• The Wrist Stretch: This stretch is best for those who work at a computer a lot, do more minute tasks with their hands, or those experiencing carpal tunnel syndrome. Start by extending your right arm straight out in front of your body with your whole arm parallel to the floor and palm facing upward. Using your left hand, gently pull your right-hand fingers downward, still keeping your right arm parallel to the floor, until the palm is facing forward and you feel a stretch in your forearm. Hold this stretch for 10 seconds, then release and repeat on the opposite arm.

Additional Tips for Preventing RSIs at Work

Tips for preventing RSIs at work will understandably vary by occupation. The following is a sample of what you might be able to adapt, depending on what repetitive movements you may perform at work, to prevent an injury. Start by incorporating any tips you feel may relieve some strain and pain for you, based on the demands of your job. 

  • Exercise regularly to build muscle strength, particularly in areas at higher risk of RSIs. To improve posture, focusing on strengthening both back and core muscles. In fact, you can even try these exercises to strengthen your core at your desk.
  • Take mini breaks each hour to stand, walk around, march in place, wiggle your fingers, or do some stretches like the ones we outlined above. Generally speaking, you should take a short break at least every hour.
  • Always lift with your knees, keeping the load close to the body and moving smoothly and slowly. If you’re straining, reduce the weight of the load. Use dollies or carts when possible to reduce unnecessary strain. The trauma of lifting heavy loads can easily lead to an RSI, regardless of fitness level, so be smart and restrain from heavy lifting whenever possible.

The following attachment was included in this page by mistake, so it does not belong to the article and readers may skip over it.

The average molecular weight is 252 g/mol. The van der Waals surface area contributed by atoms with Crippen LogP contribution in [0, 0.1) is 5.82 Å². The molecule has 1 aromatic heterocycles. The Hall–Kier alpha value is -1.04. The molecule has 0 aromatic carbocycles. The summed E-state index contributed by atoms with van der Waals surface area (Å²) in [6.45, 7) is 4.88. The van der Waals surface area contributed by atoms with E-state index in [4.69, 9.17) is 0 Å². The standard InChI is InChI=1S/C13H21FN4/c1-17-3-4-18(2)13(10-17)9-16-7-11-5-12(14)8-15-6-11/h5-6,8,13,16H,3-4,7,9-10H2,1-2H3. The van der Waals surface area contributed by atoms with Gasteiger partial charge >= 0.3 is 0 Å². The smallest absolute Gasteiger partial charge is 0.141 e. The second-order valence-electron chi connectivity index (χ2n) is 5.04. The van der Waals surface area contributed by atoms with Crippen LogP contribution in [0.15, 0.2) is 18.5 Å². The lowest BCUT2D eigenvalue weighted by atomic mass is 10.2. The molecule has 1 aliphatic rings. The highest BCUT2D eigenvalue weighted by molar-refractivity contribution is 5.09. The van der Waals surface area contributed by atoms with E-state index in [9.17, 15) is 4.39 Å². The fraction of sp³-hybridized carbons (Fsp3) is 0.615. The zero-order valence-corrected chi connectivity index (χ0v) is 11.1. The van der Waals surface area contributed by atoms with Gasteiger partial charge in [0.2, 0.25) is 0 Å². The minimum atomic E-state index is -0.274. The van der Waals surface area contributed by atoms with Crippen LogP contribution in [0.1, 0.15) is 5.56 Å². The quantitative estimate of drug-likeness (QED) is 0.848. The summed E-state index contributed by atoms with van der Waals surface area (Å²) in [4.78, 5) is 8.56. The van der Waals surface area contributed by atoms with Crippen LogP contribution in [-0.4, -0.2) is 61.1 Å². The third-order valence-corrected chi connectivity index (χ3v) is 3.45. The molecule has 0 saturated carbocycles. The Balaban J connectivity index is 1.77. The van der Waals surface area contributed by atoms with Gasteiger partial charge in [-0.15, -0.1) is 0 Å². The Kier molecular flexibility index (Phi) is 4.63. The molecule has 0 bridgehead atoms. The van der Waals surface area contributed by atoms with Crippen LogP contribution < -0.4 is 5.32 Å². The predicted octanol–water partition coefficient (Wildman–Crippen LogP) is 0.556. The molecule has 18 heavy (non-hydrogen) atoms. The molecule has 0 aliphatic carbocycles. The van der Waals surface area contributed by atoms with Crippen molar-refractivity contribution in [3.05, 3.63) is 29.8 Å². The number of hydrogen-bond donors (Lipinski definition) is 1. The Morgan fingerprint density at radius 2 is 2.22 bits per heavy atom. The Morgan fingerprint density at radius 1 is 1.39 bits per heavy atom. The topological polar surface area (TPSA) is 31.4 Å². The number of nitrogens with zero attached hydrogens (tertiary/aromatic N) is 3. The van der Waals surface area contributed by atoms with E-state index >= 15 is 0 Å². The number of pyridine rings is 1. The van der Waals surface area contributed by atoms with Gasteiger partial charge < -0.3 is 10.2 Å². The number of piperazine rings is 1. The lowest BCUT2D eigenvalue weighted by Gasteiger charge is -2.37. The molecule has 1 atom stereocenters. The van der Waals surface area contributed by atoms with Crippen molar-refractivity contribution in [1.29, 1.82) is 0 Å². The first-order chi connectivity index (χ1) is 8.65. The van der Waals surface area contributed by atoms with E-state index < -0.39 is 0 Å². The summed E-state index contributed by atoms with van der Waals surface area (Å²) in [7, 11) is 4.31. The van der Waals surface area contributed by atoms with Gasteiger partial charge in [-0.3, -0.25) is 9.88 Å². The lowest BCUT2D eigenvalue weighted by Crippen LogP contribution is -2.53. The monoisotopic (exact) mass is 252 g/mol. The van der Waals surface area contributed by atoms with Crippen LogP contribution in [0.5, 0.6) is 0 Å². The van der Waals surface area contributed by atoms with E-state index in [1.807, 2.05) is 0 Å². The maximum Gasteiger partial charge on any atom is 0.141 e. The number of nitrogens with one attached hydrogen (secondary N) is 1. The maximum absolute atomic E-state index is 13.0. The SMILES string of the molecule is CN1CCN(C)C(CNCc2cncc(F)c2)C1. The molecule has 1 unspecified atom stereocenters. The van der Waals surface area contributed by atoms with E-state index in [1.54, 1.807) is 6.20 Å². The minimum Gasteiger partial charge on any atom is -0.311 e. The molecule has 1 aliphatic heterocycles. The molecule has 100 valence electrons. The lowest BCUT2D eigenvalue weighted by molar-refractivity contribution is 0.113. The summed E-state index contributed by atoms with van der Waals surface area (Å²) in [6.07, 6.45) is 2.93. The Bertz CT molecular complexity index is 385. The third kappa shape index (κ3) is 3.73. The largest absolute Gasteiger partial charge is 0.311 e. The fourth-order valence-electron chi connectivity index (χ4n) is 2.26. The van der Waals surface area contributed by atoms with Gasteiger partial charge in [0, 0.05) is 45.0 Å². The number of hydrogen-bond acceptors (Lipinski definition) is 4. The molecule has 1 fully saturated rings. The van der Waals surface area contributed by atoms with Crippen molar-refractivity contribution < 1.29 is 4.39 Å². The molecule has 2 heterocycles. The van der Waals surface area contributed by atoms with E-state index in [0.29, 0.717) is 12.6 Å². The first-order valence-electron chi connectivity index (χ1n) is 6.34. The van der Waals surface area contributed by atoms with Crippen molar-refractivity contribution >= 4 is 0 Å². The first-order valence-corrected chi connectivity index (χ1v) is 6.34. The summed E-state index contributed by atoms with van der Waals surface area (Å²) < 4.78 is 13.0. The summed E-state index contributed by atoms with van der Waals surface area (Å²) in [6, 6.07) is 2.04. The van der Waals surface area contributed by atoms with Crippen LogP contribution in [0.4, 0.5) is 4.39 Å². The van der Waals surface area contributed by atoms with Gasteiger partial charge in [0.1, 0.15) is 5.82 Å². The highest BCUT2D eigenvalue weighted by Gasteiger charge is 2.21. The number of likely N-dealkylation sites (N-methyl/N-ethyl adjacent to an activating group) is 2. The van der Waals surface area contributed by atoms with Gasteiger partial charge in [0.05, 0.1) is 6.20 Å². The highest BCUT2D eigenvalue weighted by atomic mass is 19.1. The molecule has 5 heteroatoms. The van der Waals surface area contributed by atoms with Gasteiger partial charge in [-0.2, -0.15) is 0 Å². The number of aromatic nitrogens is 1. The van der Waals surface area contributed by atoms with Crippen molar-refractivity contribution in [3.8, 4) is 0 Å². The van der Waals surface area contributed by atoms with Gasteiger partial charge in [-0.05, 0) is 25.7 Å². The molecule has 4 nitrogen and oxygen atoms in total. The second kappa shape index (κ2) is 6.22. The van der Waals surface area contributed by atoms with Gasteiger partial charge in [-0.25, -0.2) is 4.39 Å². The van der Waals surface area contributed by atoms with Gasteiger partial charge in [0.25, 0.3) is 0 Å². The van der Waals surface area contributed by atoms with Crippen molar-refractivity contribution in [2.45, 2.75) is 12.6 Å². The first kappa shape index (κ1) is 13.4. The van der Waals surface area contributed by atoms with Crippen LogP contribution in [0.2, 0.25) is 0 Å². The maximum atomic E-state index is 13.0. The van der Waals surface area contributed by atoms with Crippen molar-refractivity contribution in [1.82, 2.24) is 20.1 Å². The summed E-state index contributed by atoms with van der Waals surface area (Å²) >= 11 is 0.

• Try not to grip tools too tightly if possible. For frequent drivers, keep a loose grip on the wheel to avoid straining your wrists and arms.
  • Change things up if you’re able. Rotate tasks or split your time between working on a computer and sorting papers. Be flexible in your workflow. If you need to talk to someone in the office, considering walking over to their desk to chat rather than sending an email or making a phone call.
  • For those who work in colder climates or factories, try incorporating some warm-up exercises to get muscles ready for the job and reduce strain.

Taking It One Step Further

If your company has a Human Resources (HR) Manager or designated health and safety representative, tap into their expertise on this topic for customized tips. Your HR manager will also be able to offer  details on what additional treatments may be covered under your company’s health benefits plan for treating or preventing RSIs. 

While ergonomic workstations, stretching, regular breaks, and changes in tasks can certainly help to prevent RSIs, everybody is different. What works for one may not work for you. If an RSI does set in, be sure to take appropriate measures to properly treat and heal your injury. There are many types of healing technologies for soft tissue injuries, some of which include splinting or compression bands, physiotherapy, massage therapy, and radio frequency-based soft tissue injury treatments that help to accelerate healing and improve range of motion as compared to physiotherapy alone. One of the most reliable radio frequency-based treatments is Venus Heal™. 

With the Venus Heal™ device, three therapeutic modes of action—each proven in their own right to effectively target soft tissue injuries like RSIs—are combined into one powerful treatment. Whether used alone or as part of a holistic treatment plan, quick and comfortable Venus Heal™ treatments can help you return to the job faster without risking further soft tissue damage. To get all the details or to see if this treatment will work for you, simply use the search field below to locate a provider in your area.